Poison and dangers for cats


Even with just a suspicion of poisoning one should immediately bring the cat to the vet. Before you go, you must try to find out what the source of the poisoning could be. A sample of the poison or some vomit can be extremely useful to vet. It is important in any case, that the veterinarian can act quickly and above all, that the owner provides him / her with all means. With internal poisons never give the cat milk.

If a cat has a poisonous liquid on its body, for instance because it overthrew a can of paint, one should rince of the cat with large amounts of tepid water and then, pending the opinion of the veterinarian, roll it in a towel and make sure that the animal can't lick itself.

A cat doesn't have an extra sense that warns it against poisons. This should therefore be taken into account as much as possible by keeping these substances under lock and key.

General signs of poisoning are: difficulty breathing, diarrhea, vomiting, fever, cardiac arrhythmia, itching, cramps, collapse of the blood circulation, paralysis, no longer functioning liver or kidneys, nervousness, red discoloration of the skin, inflamed gastrointestinal tract, difficulty swallowing, pain , inflamed mucosa, salivation and shivering. Turn to your veterinarian at all time.

  • Pay attention to all cleaning products which have bleach in it. If you still want to use it to clean, preferably use it diluted. Don't let the cat back into the room until it's dry. Many other disinfectants and fungicides are dangerous, as are phosphor, toilet cleaners, wood care products and drain cleaner.
  • Flea Pesticides are potentially dangerous, especially for kittens, but also for yourself. Always read the instructions properly. By the use of aerosols it is best to first remove the cat, the food and water bowls and toys. After using it, wait a minimum half hour (and preferably air the room) before cat, bowls and toys will again have access to that space. If you want to deflea a kitten, ask your vet for a pesticide specifically suited for kittens!
  • Watch out with nail polish, remover, hair removal resin, paint, turpentine, thinner, wood preservatives, strippers, oil, hydrochloric acid, battery acid and antifreeze, etc. In particular antifreeze is a hazardous substance. The sweet taste makes it tempting for a pet to lick it up. In a short time, irreversible damage can be done internally.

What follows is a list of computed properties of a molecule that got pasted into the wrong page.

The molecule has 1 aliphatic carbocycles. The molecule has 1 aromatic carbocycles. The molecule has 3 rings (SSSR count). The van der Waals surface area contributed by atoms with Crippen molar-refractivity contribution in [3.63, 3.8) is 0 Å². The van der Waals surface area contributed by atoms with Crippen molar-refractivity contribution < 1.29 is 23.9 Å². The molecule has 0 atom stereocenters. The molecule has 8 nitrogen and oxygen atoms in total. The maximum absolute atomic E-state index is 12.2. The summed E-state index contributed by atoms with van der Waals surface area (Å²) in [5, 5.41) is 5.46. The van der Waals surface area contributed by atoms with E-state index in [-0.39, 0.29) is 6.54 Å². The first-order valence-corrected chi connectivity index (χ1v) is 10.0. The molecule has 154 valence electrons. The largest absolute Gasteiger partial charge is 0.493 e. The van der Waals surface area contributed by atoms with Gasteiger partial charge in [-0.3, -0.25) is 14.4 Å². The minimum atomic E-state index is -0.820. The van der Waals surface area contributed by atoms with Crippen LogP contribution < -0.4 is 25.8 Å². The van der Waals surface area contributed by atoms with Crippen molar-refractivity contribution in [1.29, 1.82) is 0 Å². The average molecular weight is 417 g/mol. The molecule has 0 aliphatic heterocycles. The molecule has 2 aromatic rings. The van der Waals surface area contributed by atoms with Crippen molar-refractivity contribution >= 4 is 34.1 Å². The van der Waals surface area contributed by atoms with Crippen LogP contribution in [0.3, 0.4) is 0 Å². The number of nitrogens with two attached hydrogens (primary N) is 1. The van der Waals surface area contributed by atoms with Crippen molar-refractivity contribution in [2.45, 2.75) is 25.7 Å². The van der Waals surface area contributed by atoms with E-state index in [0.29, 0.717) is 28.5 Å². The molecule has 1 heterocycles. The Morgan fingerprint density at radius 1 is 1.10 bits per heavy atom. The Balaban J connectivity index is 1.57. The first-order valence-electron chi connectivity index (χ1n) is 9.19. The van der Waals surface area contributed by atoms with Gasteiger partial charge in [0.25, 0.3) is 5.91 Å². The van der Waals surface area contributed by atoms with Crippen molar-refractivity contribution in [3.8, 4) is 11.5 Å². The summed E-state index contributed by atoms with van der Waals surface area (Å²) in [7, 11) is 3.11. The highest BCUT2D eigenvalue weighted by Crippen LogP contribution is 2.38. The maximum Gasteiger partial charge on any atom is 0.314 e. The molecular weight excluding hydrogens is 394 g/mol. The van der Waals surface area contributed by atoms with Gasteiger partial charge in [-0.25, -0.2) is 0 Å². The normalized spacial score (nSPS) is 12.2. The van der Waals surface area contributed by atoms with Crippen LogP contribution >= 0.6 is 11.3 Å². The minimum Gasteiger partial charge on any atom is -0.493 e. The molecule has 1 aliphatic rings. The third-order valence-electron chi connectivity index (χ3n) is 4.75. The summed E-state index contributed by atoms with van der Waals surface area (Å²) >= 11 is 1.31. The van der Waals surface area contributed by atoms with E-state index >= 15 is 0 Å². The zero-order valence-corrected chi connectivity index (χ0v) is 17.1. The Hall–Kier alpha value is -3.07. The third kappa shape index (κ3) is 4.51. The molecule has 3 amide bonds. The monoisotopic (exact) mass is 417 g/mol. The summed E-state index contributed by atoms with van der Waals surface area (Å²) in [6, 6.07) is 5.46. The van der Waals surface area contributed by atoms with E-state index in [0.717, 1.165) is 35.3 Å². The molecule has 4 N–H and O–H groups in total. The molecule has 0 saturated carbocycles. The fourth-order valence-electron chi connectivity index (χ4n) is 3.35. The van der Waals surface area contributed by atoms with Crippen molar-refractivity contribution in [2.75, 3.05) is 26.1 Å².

• Rat or mice pellets and slug pellets are two sources that cause the most poisonings in pets. But also think of pesticides against moles and ants and other insecticides.
  • Chocolate (in large quantities) is toxic to dogs and cats. It is not a suitable treat for your cat.
  • Some examples of symptoms and to take action:

  • Poison:
    Cat poison (arsenic, thallium, strychnine)
    Symptoms:
    Abdominal pain, restlessness, vomiting, diarrhea and bleeding.
    Can be fatal.
    Action:
    Go to the vet immediately.
    For some substances there are antidotes.
  • Poison:
    Alcohol and methyl alcohol
    Symptoms:
    Vomiting, collapse, dehydration, coma, general malaise.
    Can be fatal.
    Action:
    Go to the vet immediately.
    Look at what poison it might be, if possible, take the wrapping
  • Poison:
    Slug pellets (e.g. Methaldehyde)
    Symptoms:
    Muscle twitching, vomiting, diarrhea, lack of coordination, seizures, constant drooling, coma.
    Can be fatal.
    Action:
    Go to the vet immediately.
    If the cat is treated immediately, it is often successful.
  • Poison:
    Antifreeze Liquid
    Symptoms:
    Vomiting, convulsions, lack of coordination, coma.
    Can be fatal.
    Action:
    Go to the vet immediately.
    Sometimes an injection helps.
  • Poison:
    Insecticides and pesticides (chlorinated hydrocarbons) Symptoms:
    Convulsions, muscle twitching, drooling, coma.
    Can be fatal.
    Action:
    Go to the vet immediately.
    There is no specific antidote.
  • Poison:
    Painkillers (aspirin, paracetamol, etc.)
    Symptoms:
    Disturbance of balance, lack of coordination, vomiting. When swallowing paracetamol the gums of the cat are blue.
    Can be fatal.
    Action:
    Go to the vet immediately.
    Painkillers for people are toxic to cats.
  • Poison:
    Disinfection and cleaning products.
    Symptoms:
    Severe vomiting, diarrhea, convulsions, paddling, coma.
    Can be fatal.
    Action:
    Go to the vet immediately.
    Look at what poison it might be.
  • Some more potential risks:

  • Open fire, gas flame, electric hobs, stoves, candles, etc.
  • Open toilet bowl (toilet block and detergents).
  • Holes in walls and floors can be crouched behind, you're not the first where a wall or floor must be broken up to get your kitten back.
  • Sewing thread, string, pins, small objects that can be swallowed.
  • medicines!
  • Parts of toys, e.g. the fur tails of toy mice (swallowing them they cause the same risk as strings), but also the plastic noses and eyes can cause irritation and may give hazardous concerns after ingestion.
  • Plastic bags and sleeves from e.g. advertising or a device.
  • Electrical cords! Hide them as much as possible behind for e.g. baseboards. Nothing is as tempting to a kitten as a dangling cord.
  • Food waste and especially chicken bones and fish waste. Besides these hard parts, our food is too salty and too spicy.
  • Open windows and balconies, even if your cat is accustomed to this. Secure them with mash or nets when your kitten has free access.
  • In the summer stinging insects, especially wasps. Despite their lack of aggressive behavior, a bumblebee will sting too in case of emergency. A sting may already be a problem, but a bug that is swallowed may cause a dangerous problem.